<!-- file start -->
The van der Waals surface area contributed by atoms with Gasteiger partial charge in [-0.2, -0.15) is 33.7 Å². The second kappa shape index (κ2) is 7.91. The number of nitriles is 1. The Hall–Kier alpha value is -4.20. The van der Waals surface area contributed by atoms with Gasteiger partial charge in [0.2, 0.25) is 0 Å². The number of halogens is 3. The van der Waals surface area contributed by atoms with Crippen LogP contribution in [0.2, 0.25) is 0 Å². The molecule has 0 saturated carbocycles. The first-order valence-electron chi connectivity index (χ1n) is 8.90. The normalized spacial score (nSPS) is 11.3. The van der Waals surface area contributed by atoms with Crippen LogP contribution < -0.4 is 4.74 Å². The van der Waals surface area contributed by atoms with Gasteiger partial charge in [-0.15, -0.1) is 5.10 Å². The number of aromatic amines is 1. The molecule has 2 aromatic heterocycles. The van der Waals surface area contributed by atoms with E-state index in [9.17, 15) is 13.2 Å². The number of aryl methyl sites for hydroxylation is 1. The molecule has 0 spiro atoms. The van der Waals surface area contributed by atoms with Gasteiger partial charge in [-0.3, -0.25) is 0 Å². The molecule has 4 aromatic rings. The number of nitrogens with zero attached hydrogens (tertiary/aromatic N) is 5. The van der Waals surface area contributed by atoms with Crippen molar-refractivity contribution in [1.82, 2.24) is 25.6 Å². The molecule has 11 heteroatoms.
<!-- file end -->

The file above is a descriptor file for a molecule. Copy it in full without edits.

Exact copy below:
The van der Waals surface area contributed by atoms with Gasteiger partial charge in [-0.2, -0.15) is 33.7 Å². The second kappa shape index (κ2) is 7.91. The number of nitriles is 1. The Hall–Kier alpha value is -4.20. The van der Waals surface area contributed by atoms with Gasteiger partial charge in [0.2, 0.25) is 0 Å². The number of halogens is 3. The van der Waals surface area contributed by atoms with Crippen LogP contribution in [0.2, 0.25) is 0 Å². The molecule has 0 saturated carbocycles. The first-order valence-electron chi connectivity index (χ1n) is 8.90. The normalized spacial score (nSPS) is 11.3. The van der Waals surface area contributed by atoms with Crippen LogP contribution < -0.4 is 4.74 Å². The van der Waals surface area contributed by atoms with Gasteiger partial charge in [-0.15, -0.1) is 5.10 Å². The number of aromatic amines is 1. The molecule has 2 aromatic heterocycles. The van der Waals surface area contributed by atoms with E-state index in [9.17, 15) is 13.2 Å². The number of aryl methyl sites for hydroxylation is 1. The molecule has 0 spiro atoms. The van der Waals surface area contributed by atoms with Gasteiger partial charge in [-0.3, -0.25) is 0 Å². The molecule has 4 aromatic rings. The number of nitrogens with zero attached hydrogens (tertiary/aromatic N) is 5. The van der Waals surface area contributed by atoms with Crippen molar-refractivity contribution in [1.82, 2.24) is 25.6 Å². The molecule has 11 heteroatoms.